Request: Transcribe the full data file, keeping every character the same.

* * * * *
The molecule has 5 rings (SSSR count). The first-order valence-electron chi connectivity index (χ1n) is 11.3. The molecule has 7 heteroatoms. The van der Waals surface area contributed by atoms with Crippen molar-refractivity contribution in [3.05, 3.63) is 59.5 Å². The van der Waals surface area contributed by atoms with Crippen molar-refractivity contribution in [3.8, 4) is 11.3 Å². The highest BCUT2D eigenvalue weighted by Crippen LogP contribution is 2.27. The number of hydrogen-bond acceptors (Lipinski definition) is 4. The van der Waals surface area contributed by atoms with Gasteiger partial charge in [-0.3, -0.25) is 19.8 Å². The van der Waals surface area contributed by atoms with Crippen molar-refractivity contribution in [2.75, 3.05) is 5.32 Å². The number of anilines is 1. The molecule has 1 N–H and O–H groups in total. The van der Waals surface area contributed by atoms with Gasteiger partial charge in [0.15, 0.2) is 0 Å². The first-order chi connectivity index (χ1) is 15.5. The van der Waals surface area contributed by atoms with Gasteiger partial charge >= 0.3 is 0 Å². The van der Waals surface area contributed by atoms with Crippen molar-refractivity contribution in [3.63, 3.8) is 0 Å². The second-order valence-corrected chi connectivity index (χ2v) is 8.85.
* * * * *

The molecule has 5 rings (SSSR count). The first-order valence-electron chi connectivity index (χ1n) is 11.3. The molecule has 7 heteroatoms. The van der Waals surface area contributed by atoms with Crippen molar-refractivity contribution in [3.05, 3.63) is 59.5 Å². The van der Waals surface area contributed by atoms with Crippen molar-refractivity contribution in [3.8, 4) is 11.3 Å². The highest BCUT2D eigenvalue weighted by Crippen LogP contribution is 2.27. The number of hydrogen-bond acceptors (Lipinski definition) is 4. The van der Waals surface area contributed by atoms with Gasteiger partial charge in [-0.3, -0.25) is 19.8 Å². The van der Waals surface area contributed by atoms with Crippen molar-refractivity contribution in [2.75, 3.05) is 5.32 Å². The number of anilines is 1. The molecule has 1 N–H and O–H groups in total. The van der Waals surface area contributed by atoms with Gasteiger partial charge in [0.15, 0.2) is 0 Å². The first-order chi connectivity index (χ1) is 15.5. The van der Waals surface area contributed by atoms with Gasteiger partial charge >= 0.3 is 0 Å². The van der Waals surface area contributed by atoms with Crippen molar-refractivity contribution in [3.63, 3.8) is 0 Å². The second-order valence-corrected chi connectivity index (χ2v) is 8.85.